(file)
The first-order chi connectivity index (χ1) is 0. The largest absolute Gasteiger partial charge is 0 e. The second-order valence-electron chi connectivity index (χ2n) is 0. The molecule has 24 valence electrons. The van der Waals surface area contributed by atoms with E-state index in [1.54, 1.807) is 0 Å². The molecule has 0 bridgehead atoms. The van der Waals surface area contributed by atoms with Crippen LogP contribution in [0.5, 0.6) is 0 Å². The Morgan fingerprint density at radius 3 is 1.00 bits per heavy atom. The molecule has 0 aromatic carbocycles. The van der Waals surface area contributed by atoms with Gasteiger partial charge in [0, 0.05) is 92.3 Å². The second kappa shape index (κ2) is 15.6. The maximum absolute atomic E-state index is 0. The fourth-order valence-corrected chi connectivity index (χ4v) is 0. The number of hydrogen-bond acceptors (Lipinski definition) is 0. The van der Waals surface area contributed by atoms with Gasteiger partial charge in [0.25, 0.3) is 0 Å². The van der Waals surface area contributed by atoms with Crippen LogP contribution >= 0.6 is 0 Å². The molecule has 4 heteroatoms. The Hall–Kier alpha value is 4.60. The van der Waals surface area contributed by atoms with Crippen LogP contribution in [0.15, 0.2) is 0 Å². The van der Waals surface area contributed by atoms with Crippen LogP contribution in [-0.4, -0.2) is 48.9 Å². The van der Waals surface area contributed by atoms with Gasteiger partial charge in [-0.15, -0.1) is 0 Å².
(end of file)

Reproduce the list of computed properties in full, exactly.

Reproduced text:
The first-order chi connectivity index (χ1) is 0. The largest absolute Gasteiger partial charge is 0 e. The second-order valence-electron chi connectivity index (χ2n) is 0. The molecule has 24 valence electrons. The van der Waals surface area contributed by atoms with E-state index in [1.54, 1.807) is 0 Å². The molecule has 0 bridgehead atoms. The van der Waals surface area contributed by atoms with Crippen LogP contribution in [0.5, 0.6) is 0 Å². The Morgan fingerprint density at radius 3 is 1.00 bits per heavy atom. The molecule has 0 aromatic carbocycles. The van der Waals surface area contributed by atoms with Gasteiger partial charge in [0, 0.05) is 92.3 Å². The second kappa shape index (κ2) is 15.6. The maximum absolute atomic E-state index is 0. The fourth-order valence-corrected chi connectivity index (χ4v) is 0. The number of hydrogen-bond acceptors (Lipinski definition) is 0. The van der Waals surface area contributed by atoms with Gasteiger partial charge in [0.25, 0.3) is 0 Å². The van der Waals surface area contributed by atoms with Crippen LogP contribution >= 0.6 is 0 Å². The molecule has 4 heteroatoms. The Hall–Kier alpha value is 4.60. The van der Waals surface area contributed by atoms with Crippen LogP contribution in [0.15, 0.2) is 0 Å². The van der Waals surface area contributed by atoms with Crippen LogP contribution in [-0.4, -0.2) is 48.9 Å². The van der Waals surface area contributed by atoms with Gasteiger partial charge in [-0.15, -0.1) is 0 Å².